I know there have been a lot of questions so I don't expect this to be answered. That said, I am hoping to one day (a long ways away from now considering I'm a first year University student) become a DP. I do own a copy of Cinematography which I believe you had a large role in writing and while there is a huge wealth of information which I have gleaned a ton from, I feel that I am not at the level of knowledge yet where I can advance further in the book than where I am. I am stuck on the film stock section. I am having difficulty understanding how the stock related to light and ties into how you judge what lights to use at what intensities etc etc.

    So basically, I am wondering if there might happen to be a book or resource you might be able to recommend I read before that that is perhaps a little more general so that I can better understand the concepts put forth in Cinematography. I hope to take a course this summer on lighting but that depends on my work and how much time I have. Thanks a lot for taking the time to answer people's questions! Oh and I have to agree on The Fountain. That film was absolutely beautiful. Incredible work. And Children of Men was very powerful for me and I believe that was due to the way in which the camera work followed the scene. What was done made me feel like I was there. Anyways, my humble 2 cents!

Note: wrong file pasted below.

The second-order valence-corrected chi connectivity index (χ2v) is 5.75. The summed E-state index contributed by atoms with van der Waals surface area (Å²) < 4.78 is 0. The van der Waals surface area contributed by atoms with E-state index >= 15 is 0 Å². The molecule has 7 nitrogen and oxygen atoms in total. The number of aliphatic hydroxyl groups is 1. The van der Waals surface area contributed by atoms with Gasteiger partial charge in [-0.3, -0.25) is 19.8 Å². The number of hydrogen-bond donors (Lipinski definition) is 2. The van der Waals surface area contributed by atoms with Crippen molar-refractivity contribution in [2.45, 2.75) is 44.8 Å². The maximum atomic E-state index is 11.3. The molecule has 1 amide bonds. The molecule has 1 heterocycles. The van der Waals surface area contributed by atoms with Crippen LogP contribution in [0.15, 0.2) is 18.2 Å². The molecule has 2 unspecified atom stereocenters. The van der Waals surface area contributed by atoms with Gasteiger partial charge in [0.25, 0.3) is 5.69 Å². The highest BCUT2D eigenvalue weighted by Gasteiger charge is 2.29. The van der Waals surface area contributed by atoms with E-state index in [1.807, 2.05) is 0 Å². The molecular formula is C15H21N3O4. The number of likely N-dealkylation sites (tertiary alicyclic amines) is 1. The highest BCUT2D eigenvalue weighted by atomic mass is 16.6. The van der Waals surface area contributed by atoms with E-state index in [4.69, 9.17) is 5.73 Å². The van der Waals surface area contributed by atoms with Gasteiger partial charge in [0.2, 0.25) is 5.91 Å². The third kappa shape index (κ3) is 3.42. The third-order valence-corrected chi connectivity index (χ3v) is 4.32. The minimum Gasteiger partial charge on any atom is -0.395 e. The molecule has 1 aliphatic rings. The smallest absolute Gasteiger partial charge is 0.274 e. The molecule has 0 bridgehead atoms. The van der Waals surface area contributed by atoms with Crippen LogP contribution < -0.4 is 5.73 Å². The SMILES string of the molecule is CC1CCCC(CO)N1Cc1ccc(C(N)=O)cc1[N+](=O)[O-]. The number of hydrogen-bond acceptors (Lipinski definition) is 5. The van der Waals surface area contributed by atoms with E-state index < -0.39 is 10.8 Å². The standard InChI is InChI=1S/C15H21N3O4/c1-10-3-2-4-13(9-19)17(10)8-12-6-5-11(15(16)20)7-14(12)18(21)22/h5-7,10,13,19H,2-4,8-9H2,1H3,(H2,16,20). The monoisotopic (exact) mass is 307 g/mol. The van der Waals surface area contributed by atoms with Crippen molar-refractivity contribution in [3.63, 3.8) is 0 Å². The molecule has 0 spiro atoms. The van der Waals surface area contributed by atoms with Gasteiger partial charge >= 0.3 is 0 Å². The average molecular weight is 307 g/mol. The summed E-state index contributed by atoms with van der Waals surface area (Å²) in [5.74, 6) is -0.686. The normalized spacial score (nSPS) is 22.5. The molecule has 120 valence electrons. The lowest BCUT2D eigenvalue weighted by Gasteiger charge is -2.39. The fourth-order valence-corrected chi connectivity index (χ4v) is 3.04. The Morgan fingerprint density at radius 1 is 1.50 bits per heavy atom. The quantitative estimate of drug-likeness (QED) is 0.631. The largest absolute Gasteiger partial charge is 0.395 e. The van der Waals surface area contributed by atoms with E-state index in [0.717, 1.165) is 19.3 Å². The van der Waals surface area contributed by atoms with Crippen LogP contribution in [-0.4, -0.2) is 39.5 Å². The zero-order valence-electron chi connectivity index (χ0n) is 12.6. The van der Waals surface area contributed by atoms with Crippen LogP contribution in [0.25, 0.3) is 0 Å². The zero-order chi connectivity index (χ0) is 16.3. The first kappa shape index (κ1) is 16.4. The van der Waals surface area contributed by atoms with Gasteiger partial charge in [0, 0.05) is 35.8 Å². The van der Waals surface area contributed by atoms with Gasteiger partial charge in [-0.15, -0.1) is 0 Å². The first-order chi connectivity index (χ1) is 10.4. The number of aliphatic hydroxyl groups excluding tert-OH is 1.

Yash Keough
    Reply With Quote  
     

  7. #37  
    Casey,
    As a director, you will probably delve as deep into any subject as your intellectual curiosity drives you to, regardless of exactly how practical everything you learn is. I love researching about obsolete film processes like 3-strip Technicolor, Cinerama, Autochromes, etc. Don't know the real value in that, but it's interesting to me. How much you need to learn technically sort of depends on what you'll be trying to do, with what equipment, and if you'll be doing it on your own or not. Even among DP's, there are different depths of knowledge - I know one DP who does his own densitometry readings of his negatives while another does his own lens collimination work. This is sort of deeper than I necessarily want to go. Ultimately all that matters is the quality of the work you do. As you shoot more, you'll find more areas that you want to study and explore, while other areas may seem less and less important over time.

    What I encourage any filmmaker to do is develop their ability to previsualize, to develop a visual imagination, and find ways of conveying emotion and story information through images. Learning the technical stuff is useless if you don't have a creative idea to express using that knowledge.
    ___

    Chris,
    Getting into the ASC: It's an honorary society, membership by invitation only. You need letters of recommendation from three ASC members, then your credits, work are reviewed by a commitee who also interviews you. If they all vote for you, then your name is passed to the Board of Governors, if they vote for you, your name is posted to the general membership; anyone who objects has thirty days to do so, and if no one does, then you're invited and you have to pay a membership fee.